5 German Artists You Should Know, on View in Galerie Thomas’s Art Basel Booth

Artsy Editorial
Jun 11, 2014 4:16AM

Art fair staple Galerie Thomas has shown at Art Basel nearly every year since its inception, and true to form, the Munich-based gallery returns this year with a booth brimming with works by top German artists. Ranging from modern to contemporary, figurative to abstract, and including Gerhard Richter, the artist Fondation Beyeler recently called “arguably the most important artist of our time,” the presentation is a must-see stop along your Art Basel route.

Emil Nolde: Deeply affected by the Nazis, and a fellow German Expressionist, Emil Nolde was acclaimed for his emotive figures and inflections of Primitivism, particularly in intaglio prints. In his later years, he worked in secret, avoiding Nazi persecution and primarily creating watercolors. Sunflowers were a common subject for the artist; two prime examples are on view at Art Basel. Brilliant compositions that meld form and color into overarching dialogues on the medium, these works precede his final years, when he was forbidden from painting in 1941. 

Ernst Ludwig Kirchner: A founding member of the Dresden group Die Brücke, Kirchner was a prominent German Expressionist, known for psychologically charged compositions, bold black-and-white woodblock prints, and his use of vibrant color. In 1937, the Nazis destroyed hundreds of his works, deeming them “degenerate”; the following year, Kirchner, who had been discharged from the army for mental illness, killed himself. Rastende Spaziergänger (Walkers resting) (1918) is a reflection of the artist’s staccato brushstrokes, undaunted use of color—especially when depicting people—and ability to create harmonious compositions.

Gerhard Richter: Currently celebrated in a retrospective at Fondation Beyeler—his largest Swiss exhibition to date—the acclaimed Dresden-born painter Gerhard Richter defies categorization. He is a master of abstraction, photorealism, and practices that are uniquely his own—including a squeegee technique that results in ingenious abstractions, a process revealed in an acclaimed 2011 documentary. At Art Basel, Galerie Thomas shows Grau (Grey) (1974), a monochromatic grey canvas covered with rhythmic, gestural marks of texture. Part of the artist’s historic “Grey Paintings” series, it is one such work that was inspired by the color—its neutrality and investigations into surface and “nothingness.” As Richter once said, “It has the capacity that no other color has, to make ‘nothing’ visible.”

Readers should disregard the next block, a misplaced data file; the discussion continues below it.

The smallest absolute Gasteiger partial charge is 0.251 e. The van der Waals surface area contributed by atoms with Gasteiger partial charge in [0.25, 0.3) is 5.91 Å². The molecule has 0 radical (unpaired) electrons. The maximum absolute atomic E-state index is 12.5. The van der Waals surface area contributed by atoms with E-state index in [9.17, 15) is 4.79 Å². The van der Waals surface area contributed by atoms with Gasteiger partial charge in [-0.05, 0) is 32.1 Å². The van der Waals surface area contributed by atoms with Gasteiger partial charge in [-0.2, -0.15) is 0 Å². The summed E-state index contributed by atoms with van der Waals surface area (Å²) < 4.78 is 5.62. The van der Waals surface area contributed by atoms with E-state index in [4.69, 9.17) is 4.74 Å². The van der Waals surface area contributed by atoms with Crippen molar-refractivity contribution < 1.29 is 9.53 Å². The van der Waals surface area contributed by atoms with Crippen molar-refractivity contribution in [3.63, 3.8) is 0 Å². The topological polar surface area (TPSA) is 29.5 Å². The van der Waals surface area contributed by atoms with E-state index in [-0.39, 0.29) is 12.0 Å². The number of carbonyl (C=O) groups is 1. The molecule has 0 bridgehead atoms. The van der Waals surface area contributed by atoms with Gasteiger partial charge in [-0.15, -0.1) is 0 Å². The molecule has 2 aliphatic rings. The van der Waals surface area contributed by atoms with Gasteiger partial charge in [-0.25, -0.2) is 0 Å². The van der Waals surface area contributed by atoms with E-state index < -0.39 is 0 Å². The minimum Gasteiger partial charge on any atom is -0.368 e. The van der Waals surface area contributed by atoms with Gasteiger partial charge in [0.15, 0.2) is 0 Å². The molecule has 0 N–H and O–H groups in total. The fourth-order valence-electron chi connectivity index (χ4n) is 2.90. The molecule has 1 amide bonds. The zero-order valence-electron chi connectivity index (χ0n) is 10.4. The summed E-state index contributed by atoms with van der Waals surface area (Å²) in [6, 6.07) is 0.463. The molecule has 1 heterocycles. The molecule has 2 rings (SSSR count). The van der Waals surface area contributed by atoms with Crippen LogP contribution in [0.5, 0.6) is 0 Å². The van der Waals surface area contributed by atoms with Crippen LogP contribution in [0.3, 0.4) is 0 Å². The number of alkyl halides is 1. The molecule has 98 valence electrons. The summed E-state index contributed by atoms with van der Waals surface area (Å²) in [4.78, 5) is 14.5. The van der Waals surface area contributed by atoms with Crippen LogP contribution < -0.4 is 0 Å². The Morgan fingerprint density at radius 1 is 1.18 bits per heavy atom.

Georg Baselitz: A product of his German Expressionist forebears, Baselitz works in fervent, energetic brushstrokes, portraying figurative subjects with varying degrees of abstraction. Galerie Thomas shows an emblematic work by the artist, Franz Dahlem (1969), from his “upside-down” series, begun in 1969, in which he would create compositions that turned the physical world—be it portraits or landscapes—on its head. Intentionally painting his subjects inverted (not just turning them over once he had finished), Baselitz challenged the pictorial quality of his paintings, and the face value of his imagery. These works earned the artist attention, both positive and negative, which only encouraged him, and led him to delve into sculpture. His latest works, “Remixes,” are recreations of his own earlier works.

Anselm Kiefer: A student of law before turning to art, Kiefer creates sculptural, mixed-media two-dimensional works that meditate on the complex national identity of postwar Germany and mythologies that range from Germanic to Christian origin. He rose to prominence in 1980 when he was featured at the Venice Biennale, alongside Baselitz. Following the German reunification in 1991, Kiefer left Germany and settled in France, and a shift occurred in his artistic production—toward universal themes. Ich halte alle Indien in meiner Hand (I hold all the Indias in my hand) (2003) takes its title from a poem by Francisco de Quevedo, in which the poet meditates on a portrait of his beloved that he holds in his hand. The work, a photograph lushly covered in paint, lead, and emulsion, and inscribed with its title, depicts a person’s head struggling to stay above the tumultuous water, symbolically referring to man’s insignificance in the face of the natural world.

Visit Galerie Thomas at Art Basel 2014, Galleries, Booth F13, June 19th–22nd.

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Artsy Editorial